What is holistic learning and what types of benefits does it bring to design students?
An interdisciplinary approach and co-creation with stakeholders keeps the diverse socio-economic and cultural backgrounds in mind. Holistic learning that offers a new model which goes hand-in-hand with economic development as well as environmental sustainability will give an edge to students for handling the complex future.
Principal, Chermayeff & Geismar & Haviv
What are some guiding principles to designing branding that stands out in an information saturated age?
Regardless of the era, amount of information, or any other variables really, there are a few principles that stand true. Simplicity in form will always be effective. The necessity for something to be easily replicable is always an advantage for identity design. Distinctiveness is a must for helping an idea stick in the mind and quickly become that pleasurable point of recognition. Lastly, appropriateness should always be evaluated as it really can make or break any concept. Aesthetics often are over valued, and though the are very important, if not paired with the correct concept, they can actually hinder a design.
How has the role of communication designers evolved since you started in the field?
The most obvious area is the development of digital platforms. Mobile is ever growing and it has been amazing to watch how that platform has become a litmus test of kinds for good communication design work. The limitations from screen size to the requirements of app icons have forced designers to reduce and focus their work, and thus has produced some very effective and compelling solutions. The role of the designer as we continue to create these new platforms is ever transforming and multiplying. The most staggering evolution I’ve observed is the necessary growth of the industry as a whole. Communication designers are needed in such a different capacity now, it’s really amazing to think of how integrated we’ll be into every part of business in the next decade or so.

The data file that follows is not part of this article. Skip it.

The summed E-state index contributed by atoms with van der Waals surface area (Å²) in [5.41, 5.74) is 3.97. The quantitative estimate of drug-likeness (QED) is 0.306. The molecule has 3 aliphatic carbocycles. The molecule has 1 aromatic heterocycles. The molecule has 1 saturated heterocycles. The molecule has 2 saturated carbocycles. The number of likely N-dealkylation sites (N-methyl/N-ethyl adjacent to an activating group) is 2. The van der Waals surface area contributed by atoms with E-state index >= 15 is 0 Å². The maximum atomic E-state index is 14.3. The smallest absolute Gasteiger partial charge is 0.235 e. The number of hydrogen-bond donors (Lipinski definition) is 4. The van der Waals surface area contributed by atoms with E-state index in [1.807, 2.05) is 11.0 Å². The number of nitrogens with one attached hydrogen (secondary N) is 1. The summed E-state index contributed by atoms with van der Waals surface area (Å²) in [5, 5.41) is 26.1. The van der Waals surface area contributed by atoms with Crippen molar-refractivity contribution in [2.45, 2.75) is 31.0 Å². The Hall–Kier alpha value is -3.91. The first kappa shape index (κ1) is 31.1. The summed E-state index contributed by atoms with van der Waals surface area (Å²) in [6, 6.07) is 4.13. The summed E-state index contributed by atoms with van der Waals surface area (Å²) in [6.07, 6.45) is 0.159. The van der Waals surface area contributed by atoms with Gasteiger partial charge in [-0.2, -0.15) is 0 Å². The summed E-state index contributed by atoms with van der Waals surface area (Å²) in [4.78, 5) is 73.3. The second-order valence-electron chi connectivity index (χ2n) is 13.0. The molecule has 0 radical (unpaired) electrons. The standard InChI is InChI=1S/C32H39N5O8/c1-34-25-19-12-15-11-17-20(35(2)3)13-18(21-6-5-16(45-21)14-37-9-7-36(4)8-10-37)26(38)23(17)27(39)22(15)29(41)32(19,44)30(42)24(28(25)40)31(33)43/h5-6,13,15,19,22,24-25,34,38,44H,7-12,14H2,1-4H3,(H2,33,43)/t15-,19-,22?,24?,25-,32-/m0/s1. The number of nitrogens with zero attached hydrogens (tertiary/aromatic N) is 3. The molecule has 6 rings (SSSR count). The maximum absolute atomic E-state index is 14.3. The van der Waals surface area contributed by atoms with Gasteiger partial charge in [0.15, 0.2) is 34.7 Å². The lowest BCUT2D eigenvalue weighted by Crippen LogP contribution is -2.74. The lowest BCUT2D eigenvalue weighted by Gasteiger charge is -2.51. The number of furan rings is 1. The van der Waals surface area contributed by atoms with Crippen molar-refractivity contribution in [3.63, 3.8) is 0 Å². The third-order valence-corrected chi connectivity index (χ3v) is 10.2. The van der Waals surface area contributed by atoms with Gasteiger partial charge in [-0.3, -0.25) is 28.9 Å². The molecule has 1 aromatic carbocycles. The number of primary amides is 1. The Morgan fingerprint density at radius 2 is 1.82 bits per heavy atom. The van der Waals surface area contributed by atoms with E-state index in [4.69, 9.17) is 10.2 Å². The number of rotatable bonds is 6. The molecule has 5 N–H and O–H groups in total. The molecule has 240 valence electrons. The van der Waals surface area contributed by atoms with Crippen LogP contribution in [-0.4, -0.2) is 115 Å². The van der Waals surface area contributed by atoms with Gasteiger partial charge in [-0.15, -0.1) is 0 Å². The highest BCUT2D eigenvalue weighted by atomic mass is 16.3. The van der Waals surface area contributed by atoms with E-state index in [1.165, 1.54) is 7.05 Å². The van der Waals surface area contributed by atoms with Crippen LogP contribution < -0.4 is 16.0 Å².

What should designers pay attention to in work and in life to be the most effective in their practice?
This is a very interesting and personal question. I assume for everyone this will be different as we all find value in, and thrive off, different conditions. For me it’s an effective balance of observing the smaller things in every moment mixed with intentionally putting myself in awe inspiring situations. In work I strive to soak in what people seem to gravitate toward consistently, what sticks out to them immediately, and what quickly transforms their opinions. I look at these experiences and observations just like any other tool and rely on them when I have problems to solve, so balance is very important in assuring I’m as well prepared as possible to develop these solutions.
Impress the 2016 Core77 Design Awards juries by entering your best work by March 23rd when Late pricing ends. The final deadline to enter is April 6th. Don’t miss it!